This - the poetry of Rudyard Kipling -  was a bit of a surprise. As a kid I have read (in Russian translation) "The Jungle Book" and other Mowgli stories, the "Just So Stories", etc. So, I was firmly under impression that he only wrote prose and  Kipling's poetry became a small, but very pleasant discovery for me. I can't quite pinpoint why I like Kipling's poetry (for me, a non-native speaker, it is often hard to appreciate  English poetry ), but I do. Here's one of my favorites:                          If If you can keep your head when all about you  Are losing theirs and blaming it on you;  If you can trust yourself when all men doubt you,  But make allowance for their doubting too;  If you can wait and not be tired by waiting,  Or, being lied about, don't deal in lies,  Or, being hated, don't give way to hating,  And yet don't look too good, nor talk too wise; If you can dream - and not make dreams your master;  If you can th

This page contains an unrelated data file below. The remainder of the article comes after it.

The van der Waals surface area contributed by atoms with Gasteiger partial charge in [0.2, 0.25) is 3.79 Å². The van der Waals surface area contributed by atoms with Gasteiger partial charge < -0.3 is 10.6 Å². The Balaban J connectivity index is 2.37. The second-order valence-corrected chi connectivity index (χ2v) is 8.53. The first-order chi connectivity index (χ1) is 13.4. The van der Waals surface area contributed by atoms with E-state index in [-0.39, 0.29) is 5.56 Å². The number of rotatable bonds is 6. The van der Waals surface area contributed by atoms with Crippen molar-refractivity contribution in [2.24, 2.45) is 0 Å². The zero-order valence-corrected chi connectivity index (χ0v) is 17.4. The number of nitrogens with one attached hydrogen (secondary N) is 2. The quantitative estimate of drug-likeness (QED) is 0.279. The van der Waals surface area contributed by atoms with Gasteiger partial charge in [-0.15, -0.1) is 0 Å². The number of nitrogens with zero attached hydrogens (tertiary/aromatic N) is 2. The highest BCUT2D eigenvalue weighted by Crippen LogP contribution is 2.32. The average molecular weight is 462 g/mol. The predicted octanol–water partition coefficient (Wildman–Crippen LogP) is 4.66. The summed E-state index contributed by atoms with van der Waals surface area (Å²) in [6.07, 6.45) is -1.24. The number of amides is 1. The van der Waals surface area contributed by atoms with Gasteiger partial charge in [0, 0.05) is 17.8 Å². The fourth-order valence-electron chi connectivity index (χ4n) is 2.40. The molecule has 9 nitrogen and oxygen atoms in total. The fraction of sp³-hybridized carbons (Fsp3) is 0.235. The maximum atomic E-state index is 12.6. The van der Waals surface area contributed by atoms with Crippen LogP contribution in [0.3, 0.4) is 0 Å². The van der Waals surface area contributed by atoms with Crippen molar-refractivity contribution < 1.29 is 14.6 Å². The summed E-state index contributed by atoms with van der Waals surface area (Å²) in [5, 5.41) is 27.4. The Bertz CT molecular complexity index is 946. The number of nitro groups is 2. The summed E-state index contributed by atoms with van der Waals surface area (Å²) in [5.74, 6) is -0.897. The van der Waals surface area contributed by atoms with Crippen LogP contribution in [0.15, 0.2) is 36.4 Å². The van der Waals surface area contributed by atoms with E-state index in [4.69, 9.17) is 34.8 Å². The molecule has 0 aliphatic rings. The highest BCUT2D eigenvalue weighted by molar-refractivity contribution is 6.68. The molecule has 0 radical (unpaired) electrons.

Robert Burns, #2

Comin Thro' The Rye O Jenny's a' weet, poor body,  Jenny's seldom dry:  She draigl't a' her petticoatie,  Comin thro' the rye!  Comin thro' the rye, poor body,  Comin thro' the rye,  She draigl't a' her petticoatie,  Comin thro' the rye!  Gin a body meet a body  Comin thro' the rye,  Gin a body kiss a body,  Need a body cry?  Gin a body meet a body  Comin thro' the glen,  Gin a body kiss a body,  Need the warld ken?  Gin a body meet a body  Comin thro' the grain,  Gin a body kiss a body,  The thing's a body's ain.                *** Пробираясь до калитки Полем вдоль межи, Дженни вымокла до нитки Вечером во ржи. Очень холодно девчонке, Бьет девчонку дрожь: Замочила все юбчонки, Идя через рожь. Если кто-то звал кого-то Сквозь густую рожь И кого-то обнял кто-то, Что с него возьмешь? И какая нам забота, Если у межи Целовался с кем-то кто-то Вечером во ржи!..